A BSOD may be triggered by a variety of factors including recent changes to hardware, issues with device drivers (ex: recently installed drivers, incompatible drivers, conflicting drivers), software conflicts, misconfigured BIOS settings and more. While not all Blue Screens will render your PC inoperable, potentially requiring a re-installation of Windows, some seriously fatal Blue Screens may, so be sure to backup your computer and files frequently to external storage (ex: external hard drive, network drive, cloud storage). I’ll include some suggestions for external hard drive and SSD storage at the end of this post.

When you first experience a BSOD, be sure to read the error message and make note of what the error message says, what file or file(s) may have caused the BSOD and any error codes that are displayed. Also make note of what you were doing prior to the BSOD as well as any changes you made to the computer prior to the Blue Screen (ex: installing new software or device drivers, running Windows Update, adding or modifying hardware to the computer). Having this information handy will be helpful if you need to research the cause of the BSOD to find a solution or if you're working with an IT professional, to provide your IT professional with as much detail about the Blue Screen so that your IT professional can troubleshoot further.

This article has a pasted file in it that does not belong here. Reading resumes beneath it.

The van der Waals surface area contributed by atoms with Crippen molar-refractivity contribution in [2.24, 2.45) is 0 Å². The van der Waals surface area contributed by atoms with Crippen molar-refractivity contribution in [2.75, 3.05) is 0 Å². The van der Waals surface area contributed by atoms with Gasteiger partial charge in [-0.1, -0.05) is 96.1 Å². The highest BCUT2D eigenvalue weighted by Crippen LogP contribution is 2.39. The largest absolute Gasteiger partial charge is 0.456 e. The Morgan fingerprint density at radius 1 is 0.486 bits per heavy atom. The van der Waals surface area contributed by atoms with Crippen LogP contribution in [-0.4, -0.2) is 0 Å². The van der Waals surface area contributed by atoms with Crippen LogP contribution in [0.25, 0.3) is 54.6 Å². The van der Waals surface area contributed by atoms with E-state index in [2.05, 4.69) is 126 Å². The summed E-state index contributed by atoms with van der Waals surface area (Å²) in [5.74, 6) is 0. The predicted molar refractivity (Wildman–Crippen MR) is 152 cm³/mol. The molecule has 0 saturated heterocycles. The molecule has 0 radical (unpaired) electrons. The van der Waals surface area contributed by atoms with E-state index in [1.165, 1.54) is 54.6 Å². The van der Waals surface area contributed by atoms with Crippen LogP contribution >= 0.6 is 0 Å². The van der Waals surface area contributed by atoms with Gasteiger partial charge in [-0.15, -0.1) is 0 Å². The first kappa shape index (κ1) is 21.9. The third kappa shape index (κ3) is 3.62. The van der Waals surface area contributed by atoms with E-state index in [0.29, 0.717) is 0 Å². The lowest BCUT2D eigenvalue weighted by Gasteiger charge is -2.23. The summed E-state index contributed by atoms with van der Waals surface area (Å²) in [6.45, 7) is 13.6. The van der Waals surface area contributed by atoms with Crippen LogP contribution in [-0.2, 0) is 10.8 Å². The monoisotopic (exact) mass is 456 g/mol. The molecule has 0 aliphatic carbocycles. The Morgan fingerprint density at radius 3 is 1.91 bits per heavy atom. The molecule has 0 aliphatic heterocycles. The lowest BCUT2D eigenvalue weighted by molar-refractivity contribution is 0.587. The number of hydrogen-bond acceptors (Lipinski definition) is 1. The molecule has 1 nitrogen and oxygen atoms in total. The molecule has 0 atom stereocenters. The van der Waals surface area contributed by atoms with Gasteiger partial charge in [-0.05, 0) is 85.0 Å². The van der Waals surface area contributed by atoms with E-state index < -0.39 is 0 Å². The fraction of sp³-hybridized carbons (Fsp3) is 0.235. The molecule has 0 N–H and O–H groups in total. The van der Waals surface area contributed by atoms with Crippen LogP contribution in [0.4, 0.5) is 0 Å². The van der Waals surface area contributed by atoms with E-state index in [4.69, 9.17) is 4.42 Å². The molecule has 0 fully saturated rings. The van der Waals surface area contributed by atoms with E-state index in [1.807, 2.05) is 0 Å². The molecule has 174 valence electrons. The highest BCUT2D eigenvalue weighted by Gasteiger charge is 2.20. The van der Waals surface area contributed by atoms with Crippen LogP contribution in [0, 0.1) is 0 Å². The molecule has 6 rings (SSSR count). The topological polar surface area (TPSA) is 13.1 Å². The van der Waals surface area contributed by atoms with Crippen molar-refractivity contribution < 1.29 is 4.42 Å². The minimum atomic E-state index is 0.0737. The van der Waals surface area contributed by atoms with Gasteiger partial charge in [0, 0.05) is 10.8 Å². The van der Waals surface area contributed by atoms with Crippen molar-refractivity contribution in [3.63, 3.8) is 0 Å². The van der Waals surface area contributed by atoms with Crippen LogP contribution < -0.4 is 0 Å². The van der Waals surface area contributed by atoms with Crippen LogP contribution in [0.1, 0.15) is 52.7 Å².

Once you have all this information, restart the computer to see if you can boot into Windows properly. Some Blue Screens may be one-offs and can be resolved with a restart. Others will require more comprehensive troubleshooting. If the BSOD is the result of a recent software or driver installation or update and/or the addition or modification of hardware, you may want to rollback the changes and/or uninstall the new software, drivers or hardware to see if the issue is resolved.